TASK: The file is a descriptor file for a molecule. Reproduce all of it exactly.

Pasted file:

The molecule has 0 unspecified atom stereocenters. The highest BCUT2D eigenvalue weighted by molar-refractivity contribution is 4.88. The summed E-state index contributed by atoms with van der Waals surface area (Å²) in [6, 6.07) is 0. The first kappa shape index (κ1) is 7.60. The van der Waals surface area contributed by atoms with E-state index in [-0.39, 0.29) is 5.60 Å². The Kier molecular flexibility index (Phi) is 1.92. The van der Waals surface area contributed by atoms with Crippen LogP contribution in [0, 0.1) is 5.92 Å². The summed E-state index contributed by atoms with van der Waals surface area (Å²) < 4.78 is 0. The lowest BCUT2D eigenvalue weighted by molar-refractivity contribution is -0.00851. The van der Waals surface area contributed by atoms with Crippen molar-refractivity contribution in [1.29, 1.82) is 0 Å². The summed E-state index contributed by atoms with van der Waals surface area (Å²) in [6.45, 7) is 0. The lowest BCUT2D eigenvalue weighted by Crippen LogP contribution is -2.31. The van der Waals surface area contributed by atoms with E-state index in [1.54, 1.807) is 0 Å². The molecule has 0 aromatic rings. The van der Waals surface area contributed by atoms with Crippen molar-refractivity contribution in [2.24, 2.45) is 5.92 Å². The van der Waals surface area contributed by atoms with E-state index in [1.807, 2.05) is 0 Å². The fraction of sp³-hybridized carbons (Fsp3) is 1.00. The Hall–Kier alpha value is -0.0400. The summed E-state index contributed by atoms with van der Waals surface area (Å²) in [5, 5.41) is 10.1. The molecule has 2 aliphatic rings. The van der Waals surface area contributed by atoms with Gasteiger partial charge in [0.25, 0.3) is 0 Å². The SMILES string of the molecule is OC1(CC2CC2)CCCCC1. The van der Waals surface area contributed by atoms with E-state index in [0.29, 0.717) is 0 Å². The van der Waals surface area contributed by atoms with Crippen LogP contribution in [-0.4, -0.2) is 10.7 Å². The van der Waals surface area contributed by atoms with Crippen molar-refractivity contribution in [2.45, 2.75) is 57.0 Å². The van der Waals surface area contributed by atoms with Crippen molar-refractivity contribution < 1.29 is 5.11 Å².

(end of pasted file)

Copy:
The molecule has 0 unspecified atom stereocenters. The highest BCUT2D eigenvalue weighted by molar-refractivity contribution is 4.88. The summed E-state index contributed by atoms with van der Waals surface area (Å²) in [6, 6.07) is 0. The first kappa shape index (κ1) is 7.60. The van der Waals surface area contributed by atoms with E-state index in [-0.39, 0.29) is 5.60 Å². The Kier molecular flexibility index (Phi) is 1.92. The van der Waals surface area contributed by atoms with Crippen LogP contribution in [0, 0.1) is 5.92 Å². The summed E-state index contributed by atoms with van der Waals surface area (Å²) < 4.78 is 0. The lowest BCUT2D eigenvalue weighted by molar-refractivity contribution is -0.00851. The van der Waals surface area contributed by atoms with Crippen molar-refractivity contribution in [1.29, 1.82) is 0 Å². The summed E-state index contributed by atoms with van der Waals surface area (Å²) in [6.45, 7) is 0. The lowest BCUT2D eigenvalue weighted by Crippen LogP contribution is -2.31. The van der Waals surface area contributed by atoms with E-state index in [1.54, 1.807) is 0 Å². The molecule has 0 aromatic rings. The van der Waals surface area contributed by atoms with Crippen molar-refractivity contribution in [2.24, 2.45) is 5.92 Å². The van der Waals surface area contributed by atoms with E-state index in [1.807, 2.05) is 0 Å². The fraction of sp³-hybridized carbons (Fsp3) is 1.00. The Hall–Kier alpha value is -0.0400. The summed E-state index contributed by atoms with van der Waals surface area (Å²) in [5, 5.41) is 10.1. The molecule has 2 aliphatic rings. The van der Waals surface area contributed by atoms with Gasteiger partial charge in [0.25, 0.3) is 0 Å². The SMILES string of the molecule is OC1(CC2CC2)CCCCC1. The van der Waals surface area contributed by atoms with E-state index in [0.29, 0.717) is 0 Å². The van der Waals surface area contributed by atoms with Crippen LogP contribution in [-0.4, -0.2) is 10.7 Å². The van der Waals surface area contributed by atoms with Crippen molar-refractivity contribution in [2.45, 2.75) is 57.0 Å². The van der Waals surface area contributed by atoms with Crippen molar-refractivity contribution < 1.29 is 5.11 Å².